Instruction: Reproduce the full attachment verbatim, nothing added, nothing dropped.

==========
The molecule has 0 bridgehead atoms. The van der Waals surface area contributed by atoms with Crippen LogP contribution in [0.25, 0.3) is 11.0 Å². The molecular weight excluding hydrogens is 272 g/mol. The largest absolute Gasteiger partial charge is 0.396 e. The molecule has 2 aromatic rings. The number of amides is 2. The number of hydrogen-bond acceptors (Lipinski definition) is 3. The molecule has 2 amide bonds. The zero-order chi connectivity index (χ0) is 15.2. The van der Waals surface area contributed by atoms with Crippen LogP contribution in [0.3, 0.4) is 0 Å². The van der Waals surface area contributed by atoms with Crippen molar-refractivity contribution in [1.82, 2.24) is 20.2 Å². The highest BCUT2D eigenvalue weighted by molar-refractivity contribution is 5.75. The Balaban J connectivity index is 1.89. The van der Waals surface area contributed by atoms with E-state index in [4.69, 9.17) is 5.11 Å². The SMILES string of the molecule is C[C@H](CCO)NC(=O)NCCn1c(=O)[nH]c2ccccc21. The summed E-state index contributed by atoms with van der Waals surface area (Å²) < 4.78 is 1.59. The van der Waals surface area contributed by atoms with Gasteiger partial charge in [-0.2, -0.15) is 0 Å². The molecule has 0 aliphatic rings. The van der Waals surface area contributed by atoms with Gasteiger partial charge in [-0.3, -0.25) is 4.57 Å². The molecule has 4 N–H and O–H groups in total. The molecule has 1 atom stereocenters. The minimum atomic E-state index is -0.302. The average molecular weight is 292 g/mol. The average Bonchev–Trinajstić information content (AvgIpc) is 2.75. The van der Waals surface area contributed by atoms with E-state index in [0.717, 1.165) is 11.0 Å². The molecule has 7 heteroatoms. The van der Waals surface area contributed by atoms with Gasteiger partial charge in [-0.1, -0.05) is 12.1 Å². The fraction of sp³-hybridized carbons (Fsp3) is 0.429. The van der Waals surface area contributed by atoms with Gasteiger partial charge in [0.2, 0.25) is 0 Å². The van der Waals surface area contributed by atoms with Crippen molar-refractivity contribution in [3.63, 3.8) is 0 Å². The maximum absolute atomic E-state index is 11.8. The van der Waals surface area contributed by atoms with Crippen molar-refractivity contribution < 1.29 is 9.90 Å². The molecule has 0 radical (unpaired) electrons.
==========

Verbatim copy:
The molecule has 0 bridgehead atoms. The van der Waals surface area contributed by atoms with Crippen LogP contribution in [0.25, 0.3) is 11.0 Å². The molecular weight excluding hydrogens is 272 g/mol. The largest absolute Gasteiger partial charge is 0.396 e. The molecule has 2 aromatic rings. The number of amides is 2. The number of hydrogen-bond acceptors (Lipinski definition) is 3. The molecule has 2 amide bonds. The zero-order chi connectivity index (χ0) is 15.2. The van der Waals surface area contributed by atoms with Crippen LogP contribution in [0.3, 0.4) is 0 Å². The van der Waals surface area contributed by atoms with Crippen molar-refractivity contribution in [1.82, 2.24) is 20.2 Å². The highest BCUT2D eigenvalue weighted by molar-refractivity contribution is 5.75. The Balaban J connectivity index is 1.89. The van der Waals surface area contributed by atoms with E-state index in [4.69, 9.17) is 5.11 Å². The SMILES string of the molecule is C[C@H](CCO)NC(=O)NCCn1c(=O)[nH]c2ccccc21. The summed E-state index contributed by atoms with van der Waals surface area (Å²) < 4.78 is 1.59. The van der Waals surface area contributed by atoms with Gasteiger partial charge in [-0.2, -0.15) is 0 Å². The molecule has 0 aliphatic rings. The van der Waals surface area contributed by atoms with Gasteiger partial charge in [-0.3, -0.25) is 4.57 Å². The molecule has 4 N–H and O–H groups in total. The molecule has 1 atom stereocenters. The minimum atomic E-state index is -0.302. The average molecular weight is 292 g/mol. The average Bonchev–Trinajstić information content (AvgIpc) is 2.75. The van der Waals surface area contributed by atoms with E-state index in [0.717, 1.165) is 11.0 Å². The molecule has 7 heteroatoms. The van der Waals surface area contributed by atoms with Gasteiger partial charge in [-0.1, -0.05) is 12.1 Å². The fraction of sp³-hybridized carbons (Fsp3) is 0.429. The van der Waals surface area contributed by atoms with Gasteiger partial charge in [0.2, 0.25) is 0 Å². The van der Waals surface area contributed by atoms with Crippen molar-refractivity contribution in [3.63, 3.8) is 0 Å². The maximum absolute atomic E-state index is 11.8. The van der Waals surface area contributed by atoms with Crippen molar-refractivity contribution < 1.29 is 9.90 Å². The molecule has 0 radical (unpaired) electrons.